Agness “Aggie” May Underwood (December 17, 1902 – July 3, 1984) was an American journalist and newspaper editor. She worked as a reporter for the Los Angeles Record from 1928 to 1935, and for the Herald-Express from 1935 to 1968. In 1947 Underwood became one of the first women in the U.S. to hold a city editorship on a major metropolitan daily, the Evening Herald & Express.
Life and career
Agnes May Wilson was born in San Francisco, California, to Clifford Wilson, a journeyman glass-blower and Mamie Sullivan Wilson, a housewife. Underwood would adopt the distinctive double “s” at the end of her first name in 1920. Underwood was the eldest of two daughters. The Wilson family’s frequent moves were determined by where Clifford could find work. In November 1907, Mamie died in childbirth. Clifford’s work required him to travel, which made it impossible for him to care for the girls on his own. Underwood and her younger sister were handed over to relatives in Terre Haute, Indiana to be raised. Underwood recalled that she and her sister did not stay in Terre Haute and that they moved frequently, often winding up in the hands of public charity.
Clifford became distressed with the way his daughters were being treated and found two foster homes in Portland, Indiana, each willing to take one of the girls. Underwood’s sister was sent to live with a farm family. Underwood’s new home was with Charles and Belle Ewry and their three sons. She and the eldest of the three sons, Ralph, liked each other immediately. Ralph Ewry became her friend and protector. Underwood later described the Ewry household as a serious environment, made bearable only by Ralph’s kindness.
Underwood did well in school and skipped three grades; however, by the time she entered high school in 1916 her enthusiasm for her studies had waned and she dropped out in the tenth grade.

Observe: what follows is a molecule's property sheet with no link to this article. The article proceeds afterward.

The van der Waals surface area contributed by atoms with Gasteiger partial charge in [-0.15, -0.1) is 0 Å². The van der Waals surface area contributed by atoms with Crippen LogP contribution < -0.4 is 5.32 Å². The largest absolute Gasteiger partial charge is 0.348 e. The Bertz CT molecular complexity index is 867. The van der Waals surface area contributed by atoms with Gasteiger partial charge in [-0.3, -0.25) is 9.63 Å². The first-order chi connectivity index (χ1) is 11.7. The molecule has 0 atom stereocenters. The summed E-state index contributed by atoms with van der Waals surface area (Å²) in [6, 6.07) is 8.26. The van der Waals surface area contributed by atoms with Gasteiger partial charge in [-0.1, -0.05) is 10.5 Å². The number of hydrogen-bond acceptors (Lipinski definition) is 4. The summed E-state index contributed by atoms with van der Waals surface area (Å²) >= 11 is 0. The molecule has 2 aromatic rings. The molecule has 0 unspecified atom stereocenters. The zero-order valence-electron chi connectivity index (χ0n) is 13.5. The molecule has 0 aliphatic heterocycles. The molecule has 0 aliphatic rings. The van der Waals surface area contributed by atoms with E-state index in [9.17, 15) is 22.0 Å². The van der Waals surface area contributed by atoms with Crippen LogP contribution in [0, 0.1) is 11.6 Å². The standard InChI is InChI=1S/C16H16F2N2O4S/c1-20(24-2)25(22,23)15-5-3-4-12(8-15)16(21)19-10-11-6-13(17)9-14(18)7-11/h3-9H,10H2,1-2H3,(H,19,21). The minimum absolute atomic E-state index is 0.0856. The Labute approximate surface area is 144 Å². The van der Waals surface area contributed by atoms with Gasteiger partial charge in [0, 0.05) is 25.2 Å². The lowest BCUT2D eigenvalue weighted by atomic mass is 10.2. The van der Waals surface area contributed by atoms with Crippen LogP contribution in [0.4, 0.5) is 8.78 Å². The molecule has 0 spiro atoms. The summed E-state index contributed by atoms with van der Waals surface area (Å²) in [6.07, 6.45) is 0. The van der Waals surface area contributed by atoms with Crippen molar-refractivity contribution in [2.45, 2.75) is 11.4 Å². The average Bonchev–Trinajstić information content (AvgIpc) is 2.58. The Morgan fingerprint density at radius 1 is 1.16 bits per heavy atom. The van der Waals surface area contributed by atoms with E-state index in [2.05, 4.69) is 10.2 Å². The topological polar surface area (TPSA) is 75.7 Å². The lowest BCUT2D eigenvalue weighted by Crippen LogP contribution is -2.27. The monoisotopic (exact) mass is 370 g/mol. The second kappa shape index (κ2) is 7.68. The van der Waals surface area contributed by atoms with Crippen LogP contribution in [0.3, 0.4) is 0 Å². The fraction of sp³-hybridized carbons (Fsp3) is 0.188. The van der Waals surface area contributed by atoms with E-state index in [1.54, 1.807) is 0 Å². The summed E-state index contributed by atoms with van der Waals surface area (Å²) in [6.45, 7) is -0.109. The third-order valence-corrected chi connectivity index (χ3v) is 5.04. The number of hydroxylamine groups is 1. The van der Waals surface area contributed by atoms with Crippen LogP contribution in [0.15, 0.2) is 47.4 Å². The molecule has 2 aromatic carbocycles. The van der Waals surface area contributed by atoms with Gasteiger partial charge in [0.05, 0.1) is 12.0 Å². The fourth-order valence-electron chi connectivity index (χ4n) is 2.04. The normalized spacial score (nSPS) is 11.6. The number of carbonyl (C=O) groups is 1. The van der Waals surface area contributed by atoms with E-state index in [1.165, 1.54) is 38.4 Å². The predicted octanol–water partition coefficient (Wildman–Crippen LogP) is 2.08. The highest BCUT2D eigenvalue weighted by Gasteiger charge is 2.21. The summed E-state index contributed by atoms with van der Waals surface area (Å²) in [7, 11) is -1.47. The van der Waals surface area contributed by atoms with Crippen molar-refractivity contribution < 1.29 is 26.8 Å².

Underwood took as job as a clerk in the basement of Cartwright’s department store in Portland, Indiana She became increasingly unhappy living with the Ewry’s, particularly following Ralph’s deployment overseas as a soldier during World War I. Ralph sensed Underwood’s discontent in her letters to him and, believing that she might be better off with a blood relative, managed to locate one of her distant relatives in San Francisco.
Underwood arrived in San Francisco in November 1918, and moved in with her relative who lived in an apartment on Geary Street. Underwood knew she would be expected to contribute to household expenses and set out to find a job. After a few frustrating days of unsuccessful job hunting, she arrived at the apartment only to discover that her relative had moved out leaving Underwood broke, alone, and homeless.
Another of Underwood’s female relatives invited her to move to Hollywood, California and live with her. Soon after her arrival it became clear that Underwood’s relative was interested only in transforming the girl into a child star. When that plan failed, the relative put Underwood out on the street.